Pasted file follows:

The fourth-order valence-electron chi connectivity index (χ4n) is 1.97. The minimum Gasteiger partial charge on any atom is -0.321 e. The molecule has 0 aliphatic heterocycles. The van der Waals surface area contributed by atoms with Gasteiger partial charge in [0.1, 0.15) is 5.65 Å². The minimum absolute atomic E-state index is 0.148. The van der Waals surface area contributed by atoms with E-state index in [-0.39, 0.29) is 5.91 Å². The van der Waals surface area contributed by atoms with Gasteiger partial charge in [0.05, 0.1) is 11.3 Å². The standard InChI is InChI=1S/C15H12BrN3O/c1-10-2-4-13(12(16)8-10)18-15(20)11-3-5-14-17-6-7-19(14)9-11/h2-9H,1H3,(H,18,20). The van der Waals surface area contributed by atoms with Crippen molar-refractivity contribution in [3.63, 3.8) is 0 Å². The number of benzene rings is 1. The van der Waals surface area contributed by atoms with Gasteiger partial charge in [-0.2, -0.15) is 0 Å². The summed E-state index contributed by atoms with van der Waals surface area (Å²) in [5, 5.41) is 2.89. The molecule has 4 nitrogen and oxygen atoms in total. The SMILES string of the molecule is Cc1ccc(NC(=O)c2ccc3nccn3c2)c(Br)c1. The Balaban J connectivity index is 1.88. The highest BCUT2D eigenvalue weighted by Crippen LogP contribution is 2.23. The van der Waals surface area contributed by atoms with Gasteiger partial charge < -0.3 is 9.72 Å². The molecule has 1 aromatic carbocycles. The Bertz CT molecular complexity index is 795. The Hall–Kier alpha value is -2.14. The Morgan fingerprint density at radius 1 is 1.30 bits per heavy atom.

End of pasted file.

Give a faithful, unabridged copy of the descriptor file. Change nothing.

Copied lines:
The fourth-order valence-electron chi connectivity index (χ4n) is 1.97. The minimum Gasteiger partial charge on any atom is -0.321 e. The molecule has 0 aliphatic heterocycles. The van der Waals surface area contributed by atoms with Gasteiger partial charge in [0.1, 0.15) is 5.65 Å². The minimum absolute atomic E-state index is 0.148. The van der Waals surface area contributed by atoms with E-state index in [-0.39, 0.29) is 5.91 Å². The van der Waals surface area contributed by atoms with Gasteiger partial charge in [0.05, 0.1) is 11.3 Å². The standard InChI is InChI=1S/C15H12BrN3O/c1-10-2-4-13(12(16)8-10)18-15(20)11-3-5-14-17-6-7-19(14)9-11/h2-9H,1H3,(H,18,20). The van der Waals surface area contributed by atoms with Crippen molar-refractivity contribution in [3.63, 3.8) is 0 Å². The number of benzene rings is 1. The van der Waals surface area contributed by atoms with Gasteiger partial charge in [-0.2, -0.15) is 0 Å². The summed E-state index contributed by atoms with van der Waals surface area (Å²) in [5, 5.41) is 2.89. The molecule has 4 nitrogen and oxygen atoms in total. The SMILES string of the molecule is Cc1ccc(NC(=O)c2ccc3nccn3c2)c(Br)c1. The Balaban J connectivity index is 1.88. The highest BCUT2D eigenvalue weighted by Crippen LogP contribution is 2.23. The van der Waals surface area contributed by atoms with Gasteiger partial charge < -0.3 is 9.72 Å². The molecule has 1 aromatic carbocycles. The Bertz CT molecular complexity index is 795. The Hall–Kier alpha value is -2.14. The Morgan fingerprint density at radius 1 is 1.30 bits per heavy atom.